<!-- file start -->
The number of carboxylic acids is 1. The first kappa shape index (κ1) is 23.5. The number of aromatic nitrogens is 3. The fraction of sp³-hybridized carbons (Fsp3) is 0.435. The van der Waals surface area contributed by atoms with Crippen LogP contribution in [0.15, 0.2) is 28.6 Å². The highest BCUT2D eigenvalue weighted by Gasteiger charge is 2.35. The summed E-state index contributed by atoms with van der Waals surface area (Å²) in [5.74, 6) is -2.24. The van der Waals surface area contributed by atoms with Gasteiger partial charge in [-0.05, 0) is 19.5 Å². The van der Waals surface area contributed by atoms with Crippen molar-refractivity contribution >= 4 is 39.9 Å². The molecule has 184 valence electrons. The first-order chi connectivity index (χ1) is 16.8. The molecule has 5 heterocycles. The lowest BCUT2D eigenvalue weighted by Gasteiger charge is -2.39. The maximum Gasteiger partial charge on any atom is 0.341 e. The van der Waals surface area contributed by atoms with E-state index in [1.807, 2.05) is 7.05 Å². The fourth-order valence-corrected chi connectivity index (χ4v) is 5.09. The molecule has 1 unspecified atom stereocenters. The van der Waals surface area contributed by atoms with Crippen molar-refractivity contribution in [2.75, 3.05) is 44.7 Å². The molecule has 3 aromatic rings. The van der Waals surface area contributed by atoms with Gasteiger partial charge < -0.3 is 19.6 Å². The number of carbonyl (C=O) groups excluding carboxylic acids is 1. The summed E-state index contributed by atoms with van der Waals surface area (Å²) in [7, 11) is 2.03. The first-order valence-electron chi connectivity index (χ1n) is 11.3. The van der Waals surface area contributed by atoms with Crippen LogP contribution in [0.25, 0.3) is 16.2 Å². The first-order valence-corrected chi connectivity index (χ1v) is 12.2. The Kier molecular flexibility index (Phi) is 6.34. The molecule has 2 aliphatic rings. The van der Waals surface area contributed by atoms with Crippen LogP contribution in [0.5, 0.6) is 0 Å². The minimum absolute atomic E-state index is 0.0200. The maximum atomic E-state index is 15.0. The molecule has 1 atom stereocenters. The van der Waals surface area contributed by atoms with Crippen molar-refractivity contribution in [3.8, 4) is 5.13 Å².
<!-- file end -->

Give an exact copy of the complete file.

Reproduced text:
The number of carboxylic acids is 1. The first kappa shape index (κ1) is 23.5. The number of aromatic nitrogens is 3. The fraction of sp³-hybridized carbons (Fsp3) is 0.435. The van der Waals surface area contributed by atoms with Crippen LogP contribution in [0.15, 0.2) is 28.6 Å². The highest BCUT2D eigenvalue weighted by Gasteiger charge is 2.35. The summed E-state index contributed by atoms with van der Waals surface area (Å²) in [5.74, 6) is -2.24. The van der Waals surface area contributed by atoms with Gasteiger partial charge in [-0.05, 0) is 19.5 Å². The van der Waals surface area contributed by atoms with Crippen molar-refractivity contribution >= 4 is 39.9 Å². The molecule has 184 valence electrons. The first-order chi connectivity index (χ1) is 16.8. The molecule has 5 heterocycles. The lowest BCUT2D eigenvalue weighted by Gasteiger charge is -2.39. The maximum Gasteiger partial charge on any atom is 0.341 e. The van der Waals surface area contributed by atoms with E-state index in [1.807, 2.05) is 7.05 Å². The fourth-order valence-corrected chi connectivity index (χ4v) is 5.09. The molecule has 1 unspecified atom stereocenters. The van der Waals surface area contributed by atoms with Crippen molar-refractivity contribution in [2.75, 3.05) is 44.7 Å². The molecule has 3 aromatic rings. The van der Waals surface area contributed by atoms with Gasteiger partial charge < -0.3 is 19.6 Å². The number of carbonyl (C=O) groups excluding carboxylic acids is 1. The summed E-state index contributed by atoms with van der Waals surface area (Å²) in [7, 11) is 2.03. The first-order valence-electron chi connectivity index (χ1n) is 11.3. The van der Waals surface area contributed by atoms with Crippen LogP contribution in [0.25, 0.3) is 16.2 Å². The first-order valence-corrected chi connectivity index (χ1v) is 12.2. The Kier molecular flexibility index (Phi) is 6.34. The molecule has 2 aliphatic rings. The van der Waals surface area contributed by atoms with Crippen LogP contribution in [0.5, 0.6) is 0 Å². The minimum absolute atomic E-state index is 0.0200. The maximum atomic E-state index is 15.0. The molecule has 1 atom stereocenters. The van der Waals surface area contributed by atoms with Crippen molar-refractivity contribution in [3.8, 4) is 5.13 Å².